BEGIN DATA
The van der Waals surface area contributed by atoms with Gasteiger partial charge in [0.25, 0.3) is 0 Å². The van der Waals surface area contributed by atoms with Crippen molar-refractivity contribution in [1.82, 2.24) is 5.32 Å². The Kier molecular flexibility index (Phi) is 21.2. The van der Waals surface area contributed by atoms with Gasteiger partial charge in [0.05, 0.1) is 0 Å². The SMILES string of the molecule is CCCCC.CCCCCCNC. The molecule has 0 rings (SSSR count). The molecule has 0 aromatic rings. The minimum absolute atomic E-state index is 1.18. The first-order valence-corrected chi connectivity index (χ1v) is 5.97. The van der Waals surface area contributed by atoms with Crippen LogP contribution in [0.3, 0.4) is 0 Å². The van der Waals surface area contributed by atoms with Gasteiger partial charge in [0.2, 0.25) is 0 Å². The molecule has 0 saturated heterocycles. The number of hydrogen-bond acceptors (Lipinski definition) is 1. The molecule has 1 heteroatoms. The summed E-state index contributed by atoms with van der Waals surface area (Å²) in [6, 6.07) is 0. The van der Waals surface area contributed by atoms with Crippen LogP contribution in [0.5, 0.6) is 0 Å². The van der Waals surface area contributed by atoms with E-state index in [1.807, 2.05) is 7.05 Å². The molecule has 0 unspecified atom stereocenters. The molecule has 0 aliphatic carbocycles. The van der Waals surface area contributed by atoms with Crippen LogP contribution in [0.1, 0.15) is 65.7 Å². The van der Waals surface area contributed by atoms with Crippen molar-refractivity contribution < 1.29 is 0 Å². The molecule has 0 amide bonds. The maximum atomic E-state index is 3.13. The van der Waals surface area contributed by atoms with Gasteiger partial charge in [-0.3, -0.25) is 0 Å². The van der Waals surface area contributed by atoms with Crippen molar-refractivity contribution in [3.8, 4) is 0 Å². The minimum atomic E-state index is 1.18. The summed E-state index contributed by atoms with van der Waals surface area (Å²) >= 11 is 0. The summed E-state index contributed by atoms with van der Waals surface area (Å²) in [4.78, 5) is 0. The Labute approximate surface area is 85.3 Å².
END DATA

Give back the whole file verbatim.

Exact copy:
The van der Waals surface area contributed by atoms with Gasteiger partial charge in [0.25, 0.3) is 0 Å². The van der Waals surface area contributed by atoms with Crippen molar-refractivity contribution in [1.82, 2.24) is 5.32 Å². The Kier molecular flexibility index (Phi) is 21.2. The van der Waals surface area contributed by atoms with Gasteiger partial charge in [0.05, 0.1) is 0 Å². The SMILES string of the molecule is CCCCC.CCCCCCNC. The molecule has 0 rings (SSSR count). The molecule has 0 aromatic rings. The minimum absolute atomic E-state index is 1.18. The first-order valence-corrected chi connectivity index (χ1v) is 5.97. The van der Waals surface area contributed by atoms with Crippen LogP contribution in [0.3, 0.4) is 0 Å². The van der Waals surface area contributed by atoms with Gasteiger partial charge in [0.2, 0.25) is 0 Å². The molecule has 0 saturated heterocycles. The number of hydrogen-bond acceptors (Lipinski definition) is 1. The molecule has 1 heteroatoms. The summed E-state index contributed by atoms with van der Waals surface area (Å²) in [6, 6.07) is 0. The van der Waals surface area contributed by atoms with Crippen LogP contribution in [0.5, 0.6) is 0 Å². The van der Waals surface area contributed by atoms with E-state index in [1.807, 2.05) is 7.05 Å². The molecule has 0 unspecified atom stereocenters. The molecule has 0 aliphatic carbocycles. The van der Waals surface area contributed by atoms with Crippen LogP contribution in [0.1, 0.15) is 65.7 Å². The van der Waals surface area contributed by atoms with Crippen molar-refractivity contribution < 1.29 is 0 Å². The molecule has 0 amide bonds. The maximum atomic E-state index is 3.13. The van der Waals surface area contributed by atoms with Gasteiger partial charge in [-0.3, -0.25) is 0 Å². The van der Waals surface area contributed by atoms with Crippen molar-refractivity contribution in [3.8, 4) is 0 Å². The minimum atomic E-state index is 1.18. The summed E-state index contributed by atoms with van der Waals surface area (Å²) >= 11 is 0. The summed E-state index contributed by atoms with van der Waals surface area (Å²) in [4.78, 5) is 0. The Labute approximate surface area is 85.3 Å².